Stronger characters than some of its predecessors
I thought that this movie answered a lot of the questions posed by Alien 3. It also has one of the nicest sequel setups I've ever seen. There are a few unexplainable scenes such as why the giant is being attacked at the escape pod at the end of the movie by the octopus-like creature (Why not have him attacked on his own ship?) The main theme, how the creatures that made us were destroyed by their own biological weapons of mass destruction is very clever, and puts a nice period on the Alien series. It was a nice touch having the main character motivated by her, "legacy", Christian religion to finally find out why our creators wanted to destroy us. I can only imagine that the, "dirty little secret", is that the universe is really only large enough for one species of infinite potential. I'll pay to see the sequel though, so I can know for sure.
The Great Gatsby (2013)
The movie brings out the book's one great insight
I saw The Great Gatsby on the weekend, and I'm quite excited about it. I was glad to hear the director say that living to repeat the past is quite impossible, but I have to admit that Fitzgerald's suggestion is quite fascinating, even if it seems wrong-headed. Since time points forward for us except when indexing thoughts and media, we never look into the past, even relativity doesn't permit that in any direct sense. The past is read-only. Our minds can survey the times that already happened, and we commonly assume that it is unhealthy to dwell in the past excessively.
That's what the novel is about, at least. It is a fascinating attempt by a character to live out his own religion not so much in a quest for spirituality, but in a quest for something he feels a need for in his life. Since life is very much about needs, this opens the question of in what contexts it becomes important or relevant to recreate the past.
One recreates the past whenever one tries to preserve love. Love only happens in an instant, and the spectacle of couples trying to preserve their custom of alliance with each other is clearly one in which reproduction of the past plays a big part. That is "Great" Gatsby's great insight: That the moment of memorializing love, in essence attempting to make it eternal, is the reproduction of, and return to the past through repetition.
The Tree of Life (2011)
One person's view of life
This is a pretentious attempt to portray human childhood, seen in the context of cosmological history, as a metaphor for life. The hope is that the audience will take the humanity of the subject as the theme of 'grace', while seeing that grace of humanity inside the larger context of an uncaring, yet miraculous and marvelous, 'nature'.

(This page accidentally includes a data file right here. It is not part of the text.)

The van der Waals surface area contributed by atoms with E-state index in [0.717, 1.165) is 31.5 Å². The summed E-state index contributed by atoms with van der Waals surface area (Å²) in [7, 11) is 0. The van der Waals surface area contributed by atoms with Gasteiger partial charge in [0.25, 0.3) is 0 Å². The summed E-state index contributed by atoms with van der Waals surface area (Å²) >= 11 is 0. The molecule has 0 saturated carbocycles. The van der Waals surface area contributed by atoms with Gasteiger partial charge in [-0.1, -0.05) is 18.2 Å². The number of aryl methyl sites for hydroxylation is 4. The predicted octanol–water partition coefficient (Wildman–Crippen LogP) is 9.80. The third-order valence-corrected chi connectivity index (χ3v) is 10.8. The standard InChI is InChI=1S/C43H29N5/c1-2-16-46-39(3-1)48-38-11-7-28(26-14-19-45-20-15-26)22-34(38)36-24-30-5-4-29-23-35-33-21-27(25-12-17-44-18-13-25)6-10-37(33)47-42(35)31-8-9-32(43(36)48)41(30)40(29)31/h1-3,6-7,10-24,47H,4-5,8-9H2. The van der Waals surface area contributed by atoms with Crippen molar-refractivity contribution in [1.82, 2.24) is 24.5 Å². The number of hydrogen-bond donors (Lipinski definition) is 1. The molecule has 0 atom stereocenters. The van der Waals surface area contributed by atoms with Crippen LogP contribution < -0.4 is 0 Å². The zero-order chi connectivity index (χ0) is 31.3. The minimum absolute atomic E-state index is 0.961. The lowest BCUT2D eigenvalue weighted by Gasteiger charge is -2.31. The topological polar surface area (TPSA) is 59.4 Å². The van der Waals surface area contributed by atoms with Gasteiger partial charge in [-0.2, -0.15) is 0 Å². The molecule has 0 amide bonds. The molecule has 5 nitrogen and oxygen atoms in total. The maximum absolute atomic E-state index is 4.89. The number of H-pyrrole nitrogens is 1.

The initial biblical quotation from Job is meant as a statement that God should not care very much for the bad attitudes so often seen among humans, since he already has done his part in providing an ample environment. Another interesting philosophical point is that there are two kinds of humans, those that are natural and those that are graceful, and that these two kinds represent the yin and yang that make up human families and society.
I say this is pretentious because while parts of it at least make up a good trip to the planetarium, other parts are just a mixture of good and bad acting, during which you have to ask yourself over and over if it really was worth watching the whole thing.
Black Swan (2010)
You have to suspend belief too many times.
This Polanskyesque horror movie appeals to some as a perfect mixture of genres, constantly resorting to ambiguity in order to extend the attention of the audience to its hero, Nina (Natilie Portman). This actually weakens the film's connection to its target, which is a ballet production, however, which seems a waste, although eventually it becomes clear that all of the other characters must gradually become mere cogs in the grinding wheel of Nina's egoism.
In the end we are left with only one character, the hero, and her death, as the perfect consequence; and as death sublimates the existence of all, not just its victim, the movie neatly resolves all of its many conflicts.
It is as if Aronofsky, the creator of The Wrestler, is bragging to us, "See how easy it is to end a movie with death! You can dissolve every conflict at once, no matter how poorly constructed it was, and the audience will never realize how it happened in their grieving!" To his credit, he has taken care to reconcile the other characters with Nina before or at her death, yet the I find the notion that the snuff ending has become the new panacea of film making repulsive.
Good actors with a great story in search of a script
Gwyneth Paltrow was great, Anthony Hopkins in this supporting role was almost perfect, although he looked too old for the part (63 years), and this may be Jake Gyllenhaal's best movie. The product is ruined through being over-dominated by flashbacks, and by rushing the relationship between the two main characters.